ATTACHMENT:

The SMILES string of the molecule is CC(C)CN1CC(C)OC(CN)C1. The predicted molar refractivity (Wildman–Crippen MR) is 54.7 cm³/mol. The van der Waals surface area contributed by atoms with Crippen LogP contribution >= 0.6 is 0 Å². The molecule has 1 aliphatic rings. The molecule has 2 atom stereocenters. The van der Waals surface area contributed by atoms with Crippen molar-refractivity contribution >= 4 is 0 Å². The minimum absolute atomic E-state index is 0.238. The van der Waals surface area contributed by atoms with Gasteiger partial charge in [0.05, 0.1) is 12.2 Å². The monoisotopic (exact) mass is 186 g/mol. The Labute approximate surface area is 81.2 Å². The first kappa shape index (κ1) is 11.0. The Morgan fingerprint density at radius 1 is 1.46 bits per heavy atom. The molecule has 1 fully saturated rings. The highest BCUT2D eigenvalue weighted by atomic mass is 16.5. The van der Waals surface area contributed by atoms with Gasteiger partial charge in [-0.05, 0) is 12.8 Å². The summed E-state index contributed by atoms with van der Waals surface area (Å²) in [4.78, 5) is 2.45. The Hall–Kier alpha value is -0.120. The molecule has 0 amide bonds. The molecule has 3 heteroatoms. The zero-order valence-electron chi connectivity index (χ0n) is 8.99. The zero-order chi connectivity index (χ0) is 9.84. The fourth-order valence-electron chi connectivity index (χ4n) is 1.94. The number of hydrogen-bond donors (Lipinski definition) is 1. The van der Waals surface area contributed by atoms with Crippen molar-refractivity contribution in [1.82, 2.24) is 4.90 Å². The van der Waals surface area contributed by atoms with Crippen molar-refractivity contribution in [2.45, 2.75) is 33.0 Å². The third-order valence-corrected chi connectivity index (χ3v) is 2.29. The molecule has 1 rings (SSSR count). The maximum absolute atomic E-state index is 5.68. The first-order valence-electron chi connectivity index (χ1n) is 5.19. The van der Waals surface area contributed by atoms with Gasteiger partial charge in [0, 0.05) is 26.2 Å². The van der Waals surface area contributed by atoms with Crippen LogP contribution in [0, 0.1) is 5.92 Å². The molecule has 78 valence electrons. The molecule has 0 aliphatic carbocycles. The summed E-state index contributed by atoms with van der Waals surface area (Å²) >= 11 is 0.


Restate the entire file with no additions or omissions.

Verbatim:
The SMILES string of the molecule is CC(C)CN1CC(C)OC(CN)C1. The predicted molar refractivity (Wildman–Crippen MR) is 54.7 cm³/mol. The van der Waals surface area contributed by atoms with Crippen LogP contribution >= 0.6 is 0 Å². The molecule has 1 aliphatic rings. The molecule has 2 atom stereocenters. The van der Waals surface area contributed by atoms with Crippen molar-refractivity contribution >= 4 is 0 Å². The minimum absolute atomic E-state index is 0.238. The van der Waals surface area contributed by atoms with Gasteiger partial charge in [0.05, 0.1) is 12.2 Å². The monoisotopic (exact) mass is 186 g/mol. The Labute approximate surface area is 81.2 Å². The first kappa shape index (κ1) is 11.0. The Morgan fingerprint density at radius 1 is 1.46 bits per heavy atom. The molecule has 1 fully saturated rings. The highest BCUT2D eigenvalue weighted by atomic mass is 16.5. The van der Waals surface area contributed by atoms with Gasteiger partial charge in [-0.05, 0) is 12.8 Å². The summed E-state index contributed by atoms with van der Waals surface area (Å²) in [4.78, 5) is 2.45. The Hall–Kier alpha value is -0.120. The molecule has 0 amide bonds. The molecule has 3 heteroatoms. The zero-order valence-electron chi connectivity index (χ0n) is 8.99. The zero-order chi connectivity index (χ0) is 9.84. The fourth-order valence-electron chi connectivity index (χ4n) is 1.94. The number of hydrogen-bond donors (Lipinski definition) is 1. The van der Waals surface area contributed by atoms with Crippen molar-refractivity contribution in [1.82, 2.24) is 4.90 Å². The van der Waals surface area contributed by atoms with Crippen molar-refractivity contribution in [2.45, 2.75) is 33.0 Å². The third-order valence-corrected chi connectivity index (χ3v) is 2.29. The molecule has 1 rings (SSSR count). The maximum absolute atomic E-state index is 5.68. The first-order valence-electron chi connectivity index (χ1n) is 5.19. The van der Waals surface area contributed by atoms with Gasteiger partial charge in [0, 0.05) is 26.2 Å². The van der Waals surface area contributed by atoms with Crippen LogP contribution in [0, 0.1) is 5.92 Å². The molecule has 78 valence electrons. The molecule has 0 aliphatic carbocycles. The summed E-state index contributed by atoms with van der Waals surface area (Å²) >= 11 is 0.